Into the 2000s, “Wishing On A Star” was a hit for Paul Weller in 2004, as was “Car Wash” by Christina Aguilera Featuring Missy Elliott. I’m sure that Mike was really pleased. Finally, in 2011, “Wishing On A Star” was a hit for a seventh different act, and was the first Rose Royce cover to top the chart in the UK (unless you count “Theme From S-Express”). Well done The X Factor Finalists Featuring JLS And One Direction. I do feel that none of the covers are superior to the originals though.

Down The Dumper – The 80s Part 22.

This is a fairly rare occurrence, but it is something that has happened in the past, as this group who had some hits in the 80s, have exactly the same name as another group who had some hit singles in the 80s. The Jets from America shouldn’t be confused with The Jets from Britain, best known for their hits including “Yes Tonight Josephine” and “Love Makes The World Go Round”.

This The Jets were from Minnesota and were related, they were an octet consisting of brothers and sisters from the rather large Wolfgramm family – there were actually 17 brothers and sisters in total! They had been successful in America since 1985, and they started out rather young, some of them were barely into their teens at this point, I wonder if they could be seen as the American equivalent of Five Star.

But they didn’t make the breakthrough in this country until a couple of years later, when in January 1987 “Crush On You” was released, and this made no. 5, although this would be their first and only Top 40 hit single in the UK. It was at this point that they also made their debut on Top Of The Pops, having already performed on several TV shows in America. A cover by Aaron Carter was a Top Ten hit in November 1997.

It seems that they were being rather heavily promoted in the UK at this point. The magazine Lookin went mildly giddy for them for a short while, The Jets appeared on the cover at least three times in 1987, and they even gave away a flexidisc of one of their songs as a free gift! In April 1987, the album “Crush On You” was released, but this didn’t make the Top 50.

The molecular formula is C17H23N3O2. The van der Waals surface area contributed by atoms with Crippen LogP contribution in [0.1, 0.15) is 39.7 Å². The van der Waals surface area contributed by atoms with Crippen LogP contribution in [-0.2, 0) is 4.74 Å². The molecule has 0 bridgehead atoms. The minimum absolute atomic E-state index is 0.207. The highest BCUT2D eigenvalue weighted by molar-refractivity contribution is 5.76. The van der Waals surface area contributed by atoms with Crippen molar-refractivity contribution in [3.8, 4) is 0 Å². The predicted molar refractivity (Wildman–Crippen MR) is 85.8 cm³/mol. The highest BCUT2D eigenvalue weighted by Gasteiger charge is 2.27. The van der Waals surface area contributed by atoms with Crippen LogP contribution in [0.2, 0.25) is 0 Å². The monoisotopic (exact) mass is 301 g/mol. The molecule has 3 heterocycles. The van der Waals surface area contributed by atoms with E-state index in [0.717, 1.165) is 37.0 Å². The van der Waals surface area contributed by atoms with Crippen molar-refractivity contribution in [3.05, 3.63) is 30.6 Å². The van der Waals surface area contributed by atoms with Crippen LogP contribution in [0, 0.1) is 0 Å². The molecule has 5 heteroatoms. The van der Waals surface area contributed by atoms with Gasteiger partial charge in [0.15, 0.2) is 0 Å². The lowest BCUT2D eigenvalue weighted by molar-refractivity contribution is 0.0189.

And also in April 1987, their next single “Curiosity” was released, but this made no. 41. One thing that is interesting about how they were promoted was that unlike most groups, where their albums are advertised on TV, it seems that there were adverts for their individual singles. I found a clip of an ITV break on YouTube where an advert promoting “Curiosity” appears, which definitely stood out.

Their fame was beginning to fade though. In June 1987 “You Got It All” was released, but this made a lowly no. 79. And then in May 1988, “Rocket 2 U” was released. This was another nice piece of easy-going pop, but this reached only no. 46. This turned out to be their final hit single in the UK. This was something of a contrast to their fortunes in America where they had five Top Ten hit singles. Dumper time!

Since then, members of The Jets have performed in various other groups. But wait, because they (sort of) did have another UK hit when in November 2000 “Intro” by French production duo Alan Braxe and Fred Falke was released, and this reached no. 35. This sampled the rather weird dreamy part in the middle of “Crush On You”. It really is a brilliant song, or as I believe the children say nowadays, “a certified banger”.

Great Moments In Pop – The 80s Part 17.

Recently I have been trying to find out more about Australian pop music, and Australian pop culture in general. Who are their biggest pop stars? What are the most popular TV shows (beyond Neighbours of course). When I was having a look online, I came across a music video which appeared to feature a schoolgirl doing a song about how much she’d like to be a famous singer. But something didn’t seem totally right about this.